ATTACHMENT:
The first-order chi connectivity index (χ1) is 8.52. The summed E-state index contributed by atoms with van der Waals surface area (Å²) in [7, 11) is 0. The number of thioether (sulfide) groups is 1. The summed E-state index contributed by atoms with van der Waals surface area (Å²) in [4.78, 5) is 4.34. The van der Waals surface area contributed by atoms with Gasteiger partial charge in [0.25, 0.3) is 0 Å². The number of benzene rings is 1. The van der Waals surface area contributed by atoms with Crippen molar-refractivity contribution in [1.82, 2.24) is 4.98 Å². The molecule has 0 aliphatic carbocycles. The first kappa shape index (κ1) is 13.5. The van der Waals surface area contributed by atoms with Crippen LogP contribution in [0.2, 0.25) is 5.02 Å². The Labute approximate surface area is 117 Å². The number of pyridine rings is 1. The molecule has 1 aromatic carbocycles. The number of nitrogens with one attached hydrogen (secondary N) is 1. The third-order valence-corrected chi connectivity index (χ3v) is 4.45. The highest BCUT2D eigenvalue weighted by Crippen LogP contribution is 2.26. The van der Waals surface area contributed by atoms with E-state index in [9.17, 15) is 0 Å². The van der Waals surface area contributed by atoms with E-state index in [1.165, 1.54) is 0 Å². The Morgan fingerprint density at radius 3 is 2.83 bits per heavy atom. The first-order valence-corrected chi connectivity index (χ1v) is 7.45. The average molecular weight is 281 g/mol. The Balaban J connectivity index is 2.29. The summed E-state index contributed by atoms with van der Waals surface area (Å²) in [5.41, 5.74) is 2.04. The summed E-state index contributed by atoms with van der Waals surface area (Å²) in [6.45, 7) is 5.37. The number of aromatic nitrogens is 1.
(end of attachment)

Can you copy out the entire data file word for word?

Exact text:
The first-order chi connectivity index (χ1) is 8.52. The summed E-state index contributed by atoms with van der Waals surface area (Å²) in [7, 11) is 0. The number of thioether (sulfide) groups is 1. The summed E-state index contributed by atoms with van der Waals surface area (Å²) in [4.78, 5) is 4.34. The van der Waals surface area contributed by atoms with Gasteiger partial charge in [0.25, 0.3) is 0 Å². The number of benzene rings is 1. The van der Waals surface area contributed by atoms with Crippen molar-refractivity contribution in [1.82, 2.24) is 4.98 Å². The molecule has 0 aliphatic carbocycles. The first kappa shape index (κ1) is 13.5. The van der Waals surface area contributed by atoms with Crippen LogP contribution in [0.2, 0.25) is 5.02 Å². The Labute approximate surface area is 117 Å². The number of pyridine rings is 1. The molecule has 1 aromatic carbocycles. The number of nitrogens with one attached hydrogen (secondary N) is 1. The third-order valence-corrected chi connectivity index (χ3v) is 4.45. The highest BCUT2D eigenvalue weighted by Crippen LogP contribution is 2.26. The van der Waals surface area contributed by atoms with E-state index in [9.17, 15) is 0 Å². The van der Waals surface area contributed by atoms with E-state index in [1.165, 1.54) is 0 Å². The Morgan fingerprint density at radius 3 is 2.83 bits per heavy atom. The first-order valence-corrected chi connectivity index (χ1v) is 7.45. The average molecular weight is 281 g/mol. The Balaban J connectivity index is 2.29. The summed E-state index contributed by atoms with van der Waals surface area (Å²) in [5.41, 5.74) is 2.04. The summed E-state index contributed by atoms with van der Waals surface area (Å²) in [6.45, 7) is 5.37. The number of aromatic nitrogens is 1.